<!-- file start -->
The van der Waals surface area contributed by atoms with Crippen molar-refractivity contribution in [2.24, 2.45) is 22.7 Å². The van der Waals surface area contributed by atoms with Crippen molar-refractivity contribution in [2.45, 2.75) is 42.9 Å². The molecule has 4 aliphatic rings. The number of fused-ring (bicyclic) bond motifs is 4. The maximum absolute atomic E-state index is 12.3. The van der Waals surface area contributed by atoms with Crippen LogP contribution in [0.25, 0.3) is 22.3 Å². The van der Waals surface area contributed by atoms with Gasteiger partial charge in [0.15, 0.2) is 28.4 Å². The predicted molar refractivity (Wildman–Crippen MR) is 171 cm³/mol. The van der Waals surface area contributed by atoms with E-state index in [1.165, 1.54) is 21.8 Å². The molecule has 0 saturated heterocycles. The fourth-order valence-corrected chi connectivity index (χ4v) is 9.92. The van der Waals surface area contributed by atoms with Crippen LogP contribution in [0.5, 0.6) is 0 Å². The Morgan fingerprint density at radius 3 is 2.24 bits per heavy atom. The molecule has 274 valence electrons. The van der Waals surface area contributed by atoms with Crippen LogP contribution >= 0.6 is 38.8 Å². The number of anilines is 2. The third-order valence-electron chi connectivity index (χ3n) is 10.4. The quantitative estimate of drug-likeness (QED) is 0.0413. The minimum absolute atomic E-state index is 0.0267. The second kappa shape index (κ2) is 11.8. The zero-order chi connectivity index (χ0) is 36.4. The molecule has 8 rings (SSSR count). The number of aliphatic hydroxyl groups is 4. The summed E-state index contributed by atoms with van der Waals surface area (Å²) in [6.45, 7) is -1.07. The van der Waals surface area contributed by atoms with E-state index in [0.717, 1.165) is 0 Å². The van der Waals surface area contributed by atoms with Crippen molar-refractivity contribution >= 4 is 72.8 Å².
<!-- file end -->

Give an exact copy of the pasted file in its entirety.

The van der Waals surface area contributed by atoms with Crippen molar-refractivity contribution in [2.24, 2.45) is 22.7 Å². The van der Waals surface area contributed by atoms with Crippen molar-refractivity contribution in [2.45, 2.75) is 42.9 Å². The molecule has 4 aliphatic rings. The number of fused-ring (bicyclic) bond motifs is 4. The maximum absolute atomic E-state index is 12.3. The van der Waals surface area contributed by atoms with Crippen LogP contribution in [0.25, 0.3) is 22.3 Å². The van der Waals surface area contributed by atoms with Gasteiger partial charge in [0.15, 0.2) is 28.4 Å². The predicted molar refractivity (Wildman–Crippen MR) is 171 cm³/mol. The van der Waals surface area contributed by atoms with E-state index in [1.165, 1.54) is 21.8 Å². The molecule has 0 saturated heterocycles. The fourth-order valence-corrected chi connectivity index (χ4v) is 9.92. The van der Waals surface area contributed by atoms with Crippen LogP contribution in [0.5, 0.6) is 0 Å². The Morgan fingerprint density at radius 3 is 2.24 bits per heavy atom. The molecule has 274 valence electrons. The van der Waals surface area contributed by atoms with Crippen LogP contribution >= 0.6 is 38.8 Å². The number of anilines is 2. The third-order valence-electron chi connectivity index (χ3n) is 10.4. The quantitative estimate of drug-likeness (QED) is 0.0413. The minimum absolute atomic E-state index is 0.0267. The second kappa shape index (κ2) is 11.8. The zero-order chi connectivity index (χ0) is 36.4. The molecule has 8 rings (SSSR count). The number of aliphatic hydroxyl groups is 4. The summed E-state index contributed by atoms with van der Waals surface area (Å²) in [6.45, 7) is -1.07. The van der Waals surface area contributed by atoms with E-state index in [0.717, 1.165) is 0 Å². The van der Waals surface area contributed by atoms with Crippen molar-refractivity contribution >= 4 is 72.8 Å².